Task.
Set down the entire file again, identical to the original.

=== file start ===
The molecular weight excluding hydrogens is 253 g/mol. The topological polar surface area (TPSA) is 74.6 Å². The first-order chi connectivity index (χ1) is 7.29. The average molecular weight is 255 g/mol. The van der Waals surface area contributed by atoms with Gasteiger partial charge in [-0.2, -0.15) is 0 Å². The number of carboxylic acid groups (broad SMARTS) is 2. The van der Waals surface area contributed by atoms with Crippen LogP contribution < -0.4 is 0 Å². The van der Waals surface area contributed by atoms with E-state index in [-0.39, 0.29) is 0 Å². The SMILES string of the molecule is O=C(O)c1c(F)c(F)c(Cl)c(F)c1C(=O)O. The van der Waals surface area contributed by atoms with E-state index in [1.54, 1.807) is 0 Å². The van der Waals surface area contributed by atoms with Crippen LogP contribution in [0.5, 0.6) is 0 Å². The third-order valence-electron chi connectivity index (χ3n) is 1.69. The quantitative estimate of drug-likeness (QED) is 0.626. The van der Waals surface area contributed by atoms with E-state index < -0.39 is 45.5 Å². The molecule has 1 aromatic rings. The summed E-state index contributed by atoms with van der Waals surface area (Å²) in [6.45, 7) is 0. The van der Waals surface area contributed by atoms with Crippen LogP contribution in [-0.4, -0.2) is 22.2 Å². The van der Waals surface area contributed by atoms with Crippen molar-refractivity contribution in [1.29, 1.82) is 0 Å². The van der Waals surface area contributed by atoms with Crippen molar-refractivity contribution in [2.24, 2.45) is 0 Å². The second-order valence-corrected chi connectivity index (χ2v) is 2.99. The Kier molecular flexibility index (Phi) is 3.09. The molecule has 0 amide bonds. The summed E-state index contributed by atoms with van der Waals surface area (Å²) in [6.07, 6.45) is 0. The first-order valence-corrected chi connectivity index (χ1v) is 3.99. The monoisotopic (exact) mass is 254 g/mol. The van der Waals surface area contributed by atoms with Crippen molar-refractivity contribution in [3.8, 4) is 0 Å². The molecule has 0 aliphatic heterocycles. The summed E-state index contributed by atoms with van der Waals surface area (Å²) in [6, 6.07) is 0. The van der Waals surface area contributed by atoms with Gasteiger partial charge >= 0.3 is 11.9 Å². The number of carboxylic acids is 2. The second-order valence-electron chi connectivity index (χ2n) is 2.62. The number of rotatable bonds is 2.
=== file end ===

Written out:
The molecular weight excluding hydrogens is 253 g/mol. The topological polar surface area (TPSA) is 74.6 Å². The first-order chi connectivity index (χ1) is 7.29. The average molecular weight is 255 g/mol. The van der Waals surface area contributed by atoms with Gasteiger partial charge in [-0.2, -0.15) is 0 Å². The number of carboxylic acid groups (broad SMARTS) is 2. The van der Waals surface area contributed by atoms with Crippen LogP contribution < -0.4 is 0 Å². The van der Waals surface area contributed by atoms with E-state index in [-0.39, 0.29) is 0 Å². The SMILES string of the molecule is O=C(O)c1c(F)c(F)c(Cl)c(F)c1C(=O)O. The van der Waals surface area contributed by atoms with E-state index in [1.54, 1.807) is 0 Å². The van der Waals surface area contributed by atoms with Crippen LogP contribution in [0.5, 0.6) is 0 Å². The third-order valence-electron chi connectivity index (χ3n) is 1.69. The quantitative estimate of drug-likeness (QED) is 0.626. The van der Waals surface area contributed by atoms with E-state index < -0.39 is 45.5 Å². The molecule has 1 aromatic rings. The summed E-state index contributed by atoms with van der Waals surface area (Å²) in [6.45, 7) is 0. The van der Waals surface area contributed by atoms with Crippen LogP contribution in [-0.4, -0.2) is 22.2 Å². The van der Waals surface area contributed by atoms with Crippen molar-refractivity contribution in [1.29, 1.82) is 0 Å². The van der Waals surface area contributed by atoms with Crippen molar-refractivity contribution in [2.24, 2.45) is 0 Å². The second-order valence-corrected chi connectivity index (χ2v) is 2.99. The Kier molecular flexibility index (Phi) is 3.09. The molecule has 0 amide bonds. The summed E-state index contributed by atoms with van der Waals surface area (Å²) in [6.07, 6.45) is 0. The first-order valence-corrected chi connectivity index (χ1v) is 3.99. The monoisotopic (exact) mass is 254 g/mol. The van der Waals surface area contributed by atoms with Crippen molar-refractivity contribution in [3.8, 4) is 0 Å². The molecule has 0 aliphatic heterocycles. The summed E-state index contributed by atoms with van der Waals surface area (Å²) in [6, 6.07) is 0. The van der Waals surface area contributed by atoms with Gasteiger partial charge >= 0.3 is 11.9 Å². The number of carboxylic acids is 2. The second-order valence-electron chi connectivity index (χ2n) is 2.62. The number of rotatable bonds is 2.